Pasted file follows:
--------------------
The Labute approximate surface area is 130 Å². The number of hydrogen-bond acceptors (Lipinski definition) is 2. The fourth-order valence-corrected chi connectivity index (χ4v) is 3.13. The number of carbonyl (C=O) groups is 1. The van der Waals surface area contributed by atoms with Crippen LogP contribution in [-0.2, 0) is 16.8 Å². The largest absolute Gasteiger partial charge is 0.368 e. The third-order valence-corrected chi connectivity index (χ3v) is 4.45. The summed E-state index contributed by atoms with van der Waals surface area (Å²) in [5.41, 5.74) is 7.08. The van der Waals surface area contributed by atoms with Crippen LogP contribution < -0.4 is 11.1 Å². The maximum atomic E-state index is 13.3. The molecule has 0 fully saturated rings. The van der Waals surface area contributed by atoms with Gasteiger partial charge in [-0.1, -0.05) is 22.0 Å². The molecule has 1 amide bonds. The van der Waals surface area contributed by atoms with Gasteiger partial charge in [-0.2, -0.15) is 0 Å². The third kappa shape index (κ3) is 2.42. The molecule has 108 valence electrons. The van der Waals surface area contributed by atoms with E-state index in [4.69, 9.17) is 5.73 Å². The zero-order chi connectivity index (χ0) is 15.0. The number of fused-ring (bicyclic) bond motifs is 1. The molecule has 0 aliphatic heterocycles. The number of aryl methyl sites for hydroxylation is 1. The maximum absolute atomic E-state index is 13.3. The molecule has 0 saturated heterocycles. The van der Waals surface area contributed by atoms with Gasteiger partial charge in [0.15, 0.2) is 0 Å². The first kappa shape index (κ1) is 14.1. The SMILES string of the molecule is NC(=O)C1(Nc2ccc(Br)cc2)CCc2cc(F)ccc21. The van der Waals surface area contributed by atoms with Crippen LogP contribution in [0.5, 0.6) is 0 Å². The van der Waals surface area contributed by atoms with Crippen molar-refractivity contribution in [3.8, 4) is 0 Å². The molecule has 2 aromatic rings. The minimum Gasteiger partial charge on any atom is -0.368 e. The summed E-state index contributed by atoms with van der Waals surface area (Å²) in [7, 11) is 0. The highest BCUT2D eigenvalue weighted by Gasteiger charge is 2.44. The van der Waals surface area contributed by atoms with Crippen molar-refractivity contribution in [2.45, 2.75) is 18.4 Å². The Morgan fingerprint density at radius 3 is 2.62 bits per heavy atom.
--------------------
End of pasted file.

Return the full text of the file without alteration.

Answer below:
The Labute approximate surface area is 130 Å². The number of hydrogen-bond acceptors (Lipinski definition) is 2. The fourth-order valence-corrected chi connectivity index (χ4v) is 3.13. The number of carbonyl (C=O) groups is 1. The van der Waals surface area contributed by atoms with Crippen LogP contribution in [-0.2, 0) is 16.8 Å². The largest absolute Gasteiger partial charge is 0.368 e. The third-order valence-corrected chi connectivity index (χ3v) is 4.45. The summed E-state index contributed by atoms with van der Waals surface area (Å²) in [5.41, 5.74) is 7.08. The van der Waals surface area contributed by atoms with Crippen LogP contribution < -0.4 is 11.1 Å². The maximum atomic E-state index is 13.3. The molecule has 0 fully saturated rings. The van der Waals surface area contributed by atoms with Gasteiger partial charge in [-0.1, -0.05) is 22.0 Å². The molecule has 1 amide bonds. The van der Waals surface area contributed by atoms with Gasteiger partial charge in [-0.2, -0.15) is 0 Å². The third kappa shape index (κ3) is 2.42. The molecule has 108 valence electrons. The van der Waals surface area contributed by atoms with E-state index in [4.69, 9.17) is 5.73 Å². The zero-order chi connectivity index (χ0) is 15.0. The number of fused-ring (bicyclic) bond motifs is 1. The molecule has 0 aliphatic heterocycles. The number of aryl methyl sites for hydroxylation is 1. The maximum absolute atomic E-state index is 13.3. The molecule has 0 saturated heterocycles. The van der Waals surface area contributed by atoms with Gasteiger partial charge in [0.15, 0.2) is 0 Å². The first kappa shape index (κ1) is 14.1. The SMILES string of the molecule is NC(=O)C1(Nc2ccc(Br)cc2)CCc2cc(F)ccc21. The van der Waals surface area contributed by atoms with Crippen LogP contribution in [0.5, 0.6) is 0 Å². The van der Waals surface area contributed by atoms with Crippen molar-refractivity contribution in [3.8, 4) is 0 Å². The molecule has 2 aromatic rings. The minimum Gasteiger partial charge on any atom is -0.368 e. The summed E-state index contributed by atoms with van der Waals surface area (Å²) in [7, 11) is 0. The highest BCUT2D eigenvalue weighted by Gasteiger charge is 2.44. The van der Waals surface area contributed by atoms with Crippen molar-refractivity contribution in [2.45, 2.75) is 18.4 Å². The Morgan fingerprint density at radius 3 is 2.62 bits per heavy atom.